In this study, examining arterial blood gas samples, all groups had higher P50 values compared to the standard. ICU COVID-19 patients had a higher P50 value than non-ICU COVID-19 patients (mean: 29.25 mmHg, p=0.047), with a slight ODC right shift. This suggests ICU COVID-19 patients require greater tissue oxygenation due to low O2-Hb affinity. While Severinghaus’s standard curve (12) indicates systemic arterial blood oxygen saturation separating from lungs is around 95 mmHg, Figure 1 shows all three groups’ dissociation curves averaging 98 percent systemic arterial blood oxygen saturation.

Daniel et al. (15) found no difference in Hb-O2 affinity between 14 COVID-19 patients and 11 controls using an in vitro Hemox analyzer with standardized pH and temperature. P50 values were directly obtained from blood gas analyzers without adjustment for CO2 or pH changes in COVID-19. They hypothesized that in vivo Hb-O2 affinity could be affected by other factors in COVID-19. Vogel et al. (16) conducted a retrospective, observational study of blood gas analyses (n=3,518) from COVID-19 patients to investigate changes in Hb-O2 affinity. They reported that this condition may play a role in adjusting to hypoxemia due to the lengthy disease process. Compared to patients with other causes of severe respiratory failure, COVID-19 patients had significantly higher Hb-O2 affinity. Our findings show higher P50 and lower Hb-O2 affinity in ICU COVID-19 patients. This may result from patients receiving oxygen support via ventilators, masks, or nasal cannulas. There are limited ODC-related studies in COVID-19 patients in the literature.

In critical illnesses, arterial blood gas (ABG) tests are vital for assessing lung function, diagnosis, and patient follow-up (17). Our study showed patients’ pH values were within the normal range, allowing ODC evaluation at normal pH. All three groups displayed hypoxemia with ICU and non-ICU groups having higher PO2 values than controls. Oxygen therapy may have increased arterial blood PO2 in COVID-19 patients, which is a study limitation. No significant abnormalities were found in partial oxygen pressure against Hb oxygen saturation. All groups showed a slight right shift in ODC. Lower PCO2 levels in non-ICU and ICU groups may be related to respiratory support therapy (18). Further in vitro and in vivo studies are needed to validate our hypothesis and understand the ODC mechanism during COVID-19 infection.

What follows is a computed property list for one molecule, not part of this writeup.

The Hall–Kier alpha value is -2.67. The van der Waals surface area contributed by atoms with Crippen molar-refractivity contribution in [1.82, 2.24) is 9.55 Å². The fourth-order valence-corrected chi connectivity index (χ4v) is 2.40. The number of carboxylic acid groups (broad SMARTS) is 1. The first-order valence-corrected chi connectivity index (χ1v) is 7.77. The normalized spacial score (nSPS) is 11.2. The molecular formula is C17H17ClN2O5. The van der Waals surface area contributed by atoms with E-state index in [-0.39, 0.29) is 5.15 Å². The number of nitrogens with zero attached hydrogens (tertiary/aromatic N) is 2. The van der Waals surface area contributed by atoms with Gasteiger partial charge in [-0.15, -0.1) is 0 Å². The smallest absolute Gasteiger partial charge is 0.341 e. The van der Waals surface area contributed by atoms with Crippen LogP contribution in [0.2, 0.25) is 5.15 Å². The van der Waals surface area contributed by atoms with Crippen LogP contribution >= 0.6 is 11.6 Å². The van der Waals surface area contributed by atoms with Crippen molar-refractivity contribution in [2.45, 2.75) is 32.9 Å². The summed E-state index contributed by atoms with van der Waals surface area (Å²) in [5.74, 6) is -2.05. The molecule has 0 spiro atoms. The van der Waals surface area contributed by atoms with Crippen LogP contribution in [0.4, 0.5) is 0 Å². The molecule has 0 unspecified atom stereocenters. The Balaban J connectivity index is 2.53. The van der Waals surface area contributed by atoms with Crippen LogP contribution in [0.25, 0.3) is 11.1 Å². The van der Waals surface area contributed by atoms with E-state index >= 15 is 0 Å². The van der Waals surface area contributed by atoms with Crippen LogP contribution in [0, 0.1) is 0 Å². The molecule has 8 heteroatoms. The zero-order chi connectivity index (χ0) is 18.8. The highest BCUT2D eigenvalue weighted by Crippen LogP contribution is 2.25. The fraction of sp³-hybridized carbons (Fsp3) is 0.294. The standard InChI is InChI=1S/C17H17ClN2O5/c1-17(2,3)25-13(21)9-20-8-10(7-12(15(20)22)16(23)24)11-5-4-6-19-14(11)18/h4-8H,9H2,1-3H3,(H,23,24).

In our study which also evaluated the glucose, electrolyte, bicarbonate, bilirubin, Hb and hematocrit levels in the ABG analysis; had high blood glucose levels (mean: 195.36 mg/dL, 185.44 mg/dL, 163.39 mg/dL respectively) outside the normal range were detected in all patients in the ICU, non-ICU and control groups. This indicates that patients glucose metabolism is impaired. In the cross-group comparison of other data, there were similar levels of Hb, hematocrit, total bilirubin, bicarbonate plasma, chlorine, lactate and osmolarity.